Steve and I drove to Somerset, PA on Sunday (the halfway point between us and Delaware) to drop Chase off with my parents for the next two weeks. Chase has been home for all of two weeks since being at camp and he is off on another adventure. We'll be driving to upstate New York to pick him up when my extended family meets at the end of the month for a disbursement of Gram's ashes (she passed away two years ago and her body was donated to science -- my aunt received her ashes back from the medical school a few months ago). It seems like he is coming and going all summer (when he gets back, he'll have less than a week before he goes on a canoeing camping trip with his Scout troop). Home long enough to wash out his things, then off again to another part of the country.
My mind is confused this summer with real time. While I know that it is only the middle of July, I'm riddled with the fact that it is the middle of July and summer is going by fast.
My garden is behind other gardens. We have lots of little tomatoes, some lettuce, and I spotted a few snow peas this morning. I look at the healthy eggplant, the radishes, and carrots and wonder why they're not growing like other gardens. But then I have to remind myself that we had frost until the last week in May and my garden didn't get planted until the first weekend in June. I also decided to throw caution to the wind and didn't start anything indoors (after Jessie ate all the seedlings the year before, I don't trust her) so they're taking their time. My goal right now is to water when we don't have rain, weed when I can. I never clear out the garden at the end of fall, so whatever is there when it snows, will be there (plus I seem to grow a lot of cauliflower and brussel sprouts when there is snow -- no idea how I manage that!). In real time this is fine. Gardens can't be rushed, nor should they be.
The bees are looking fantastic. We're having a hard time keeping our hands off from them and are spending a lot of time observing them. I update my dad daily on the color of the pollen I see coming in and Chase likes to guess where they may be collecting it from. Before Chase left he insisted we do a hive check (it had been three weeks since Daisy's home became a two-story) so we could see how they were doing (plus Chase is obsessed with their health). Daisy and her girls have been working extremely hard! Two of the frames we pulled had capped honey on them. To stand there and be able to smell the honey is amazing. Two of my friends came over to watch our hive check and were rather impressed with how gentle our bees are. I'm pleased to report that our mite board was clear of pests, and no other issues were observed (save for a few earwigs hiding under the lid -- those pests!). I know that soon we'll start having to think toward fall and winter for them, but for now, it's okay to just sit back and watch and listen.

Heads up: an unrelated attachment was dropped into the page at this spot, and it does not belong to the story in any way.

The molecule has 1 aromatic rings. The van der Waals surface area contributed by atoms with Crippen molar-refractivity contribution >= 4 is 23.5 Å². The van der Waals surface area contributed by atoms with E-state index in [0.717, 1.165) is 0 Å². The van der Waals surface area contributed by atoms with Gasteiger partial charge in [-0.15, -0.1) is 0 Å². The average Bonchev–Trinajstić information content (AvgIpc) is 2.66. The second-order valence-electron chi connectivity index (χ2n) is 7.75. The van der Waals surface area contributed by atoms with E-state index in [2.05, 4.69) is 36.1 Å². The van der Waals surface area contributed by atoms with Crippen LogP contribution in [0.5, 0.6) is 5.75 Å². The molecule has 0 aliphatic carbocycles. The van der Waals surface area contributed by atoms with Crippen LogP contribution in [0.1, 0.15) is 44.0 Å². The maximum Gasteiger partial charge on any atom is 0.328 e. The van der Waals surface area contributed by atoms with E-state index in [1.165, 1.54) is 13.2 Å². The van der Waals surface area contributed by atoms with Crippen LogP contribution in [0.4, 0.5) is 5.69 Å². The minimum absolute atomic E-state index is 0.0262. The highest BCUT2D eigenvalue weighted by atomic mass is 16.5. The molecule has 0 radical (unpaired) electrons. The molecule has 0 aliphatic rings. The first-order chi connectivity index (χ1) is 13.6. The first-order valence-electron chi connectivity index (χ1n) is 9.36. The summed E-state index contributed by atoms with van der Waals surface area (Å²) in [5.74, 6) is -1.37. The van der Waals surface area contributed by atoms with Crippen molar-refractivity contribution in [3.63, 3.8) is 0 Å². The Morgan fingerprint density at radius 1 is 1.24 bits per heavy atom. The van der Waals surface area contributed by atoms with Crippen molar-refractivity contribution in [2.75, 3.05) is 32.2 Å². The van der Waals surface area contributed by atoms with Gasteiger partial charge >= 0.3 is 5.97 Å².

|(Courtesy SarahRaven Photography)|
I think the hardest part with dealing with real time is work related. We're working on getting students registered for fall classes. We've been doing this since April. The push is on this week to get students in for an express registration day where they can get everything turned in and completed with the goal being able to register for classes by the time they leave. It's going to be a hectic day and I am glad I was not scheduled to work it! It's hard to focus on one day at a time, one month at a time, when we are thinking three months ahead of time, all the time.
I thought that this summer was going to be the summer of relaxing, but it seems to be the summer of doing, and going. Oh well. Perhaps there will be a slow down in the fall? ;-)